Nursing interventions in radiation therapy : studies on women with breast cancer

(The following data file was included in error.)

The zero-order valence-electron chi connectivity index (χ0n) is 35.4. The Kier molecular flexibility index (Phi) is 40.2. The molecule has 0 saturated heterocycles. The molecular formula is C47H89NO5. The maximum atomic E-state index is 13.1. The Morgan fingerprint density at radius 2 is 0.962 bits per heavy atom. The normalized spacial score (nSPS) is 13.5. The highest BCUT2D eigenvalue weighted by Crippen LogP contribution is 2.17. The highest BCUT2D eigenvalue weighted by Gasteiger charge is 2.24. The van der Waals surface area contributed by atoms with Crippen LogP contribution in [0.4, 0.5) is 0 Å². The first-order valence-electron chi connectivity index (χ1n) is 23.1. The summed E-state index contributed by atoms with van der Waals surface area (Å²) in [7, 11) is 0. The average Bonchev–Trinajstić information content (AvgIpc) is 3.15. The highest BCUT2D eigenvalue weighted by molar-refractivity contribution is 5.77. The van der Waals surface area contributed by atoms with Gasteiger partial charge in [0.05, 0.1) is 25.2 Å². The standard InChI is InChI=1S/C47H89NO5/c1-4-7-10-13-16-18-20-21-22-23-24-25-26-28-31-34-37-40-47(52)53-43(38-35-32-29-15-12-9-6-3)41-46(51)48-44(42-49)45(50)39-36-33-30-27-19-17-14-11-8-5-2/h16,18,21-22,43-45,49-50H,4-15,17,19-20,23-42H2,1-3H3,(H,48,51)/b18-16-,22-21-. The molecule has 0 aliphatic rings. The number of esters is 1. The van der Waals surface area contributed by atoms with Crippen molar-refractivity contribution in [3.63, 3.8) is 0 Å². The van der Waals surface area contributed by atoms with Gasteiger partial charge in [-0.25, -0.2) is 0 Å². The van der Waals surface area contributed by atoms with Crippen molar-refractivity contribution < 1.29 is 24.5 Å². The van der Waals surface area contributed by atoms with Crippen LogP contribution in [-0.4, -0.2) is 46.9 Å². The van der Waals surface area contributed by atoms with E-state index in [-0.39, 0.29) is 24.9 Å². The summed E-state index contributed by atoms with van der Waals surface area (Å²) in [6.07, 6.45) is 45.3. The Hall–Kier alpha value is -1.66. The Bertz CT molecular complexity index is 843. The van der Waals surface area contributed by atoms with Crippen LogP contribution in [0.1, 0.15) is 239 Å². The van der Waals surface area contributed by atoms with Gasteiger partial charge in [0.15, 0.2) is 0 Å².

Abstract: The general aim of this thesis was to acquire knowledge to be used to improve the care of cancer patients during and after radiation therapy, in particular for women with breast cancer. The specific objectives were first to assess nursing care problems of importance for the development of nursing care in a radiation therapy department and secondly to evaluate possible effects on side-effects, coping ability, and subjective distress of a nursing intervention based on Orem's self-care theory. A structured communication process according to the Delphi technique in three phases was used to assess perceived nursing care problems in the care of the cancer patient and in work with other professionals from the nurse's perspective. The nurses reported; poor follow-up of patients after completion of treatment, lack of time to document nursing care given and lack of time to treat patients as the most problematic areas of importance for the development of nursing care. One hundred and thirty four patients participated in the randomized study. The experimental group consisted of 67 patients, as did the control group. No measurable effect of the nursing intervention was found for side effects or quality of life. However, the nursing intervention proved to have positive effects in minimizing stress reactions (p=< 0.05). Further, the results showed that the intervention provided patients older than 59 years with stronger motivation to be emotionally involved (df=2, F=3.463, p=<0.05). Side effects experienced the severity of the most commonly reported side effects, and quality of life during and up to three months after treatment, included analysis of the whole group (n=134). Experienced side effects and their severity increased as the treatment progressed. Fatigue, sleep disturbances, skin symptoms, dry mouth, sore throat, pain, nausea, cough and dyspnea were the most commonly reported side effects. Quality of life improved as treatment progressed. The women used several strategies to cope with the treatment, and these changed over time. Family and friends had a positive impact on the coping process at all points of measurement. In addition, work and contact with colleagues provided the women with a sense of normalcy. The women used a broad spectrum of own activities to aid recovery. In conclusion, there was a significant effect of the nursing intervention on the degree of emotional involvement for patients aged over 59 years. This type of intervention should be directed towards patients risking poor adjustment, such as older age groups. The persistent pattern of symptoms and side effects implies that the period from the second week during treatment up to two weeks following its completion is the critical time for targeting interventions for symptoms and side effects of treatment. Nursing care in radiation therapy should be organized in a way that provides nurses with sufficient time for the provision of nursing care. Social support such as family, friends and work outside the home seemed important to the women in order to cope with the treatment. The identification of patients risking poor adjustment such as single, widowed or unemployed women offers important challenges during and after completion of treatment, and interventions are required to meet their needs.
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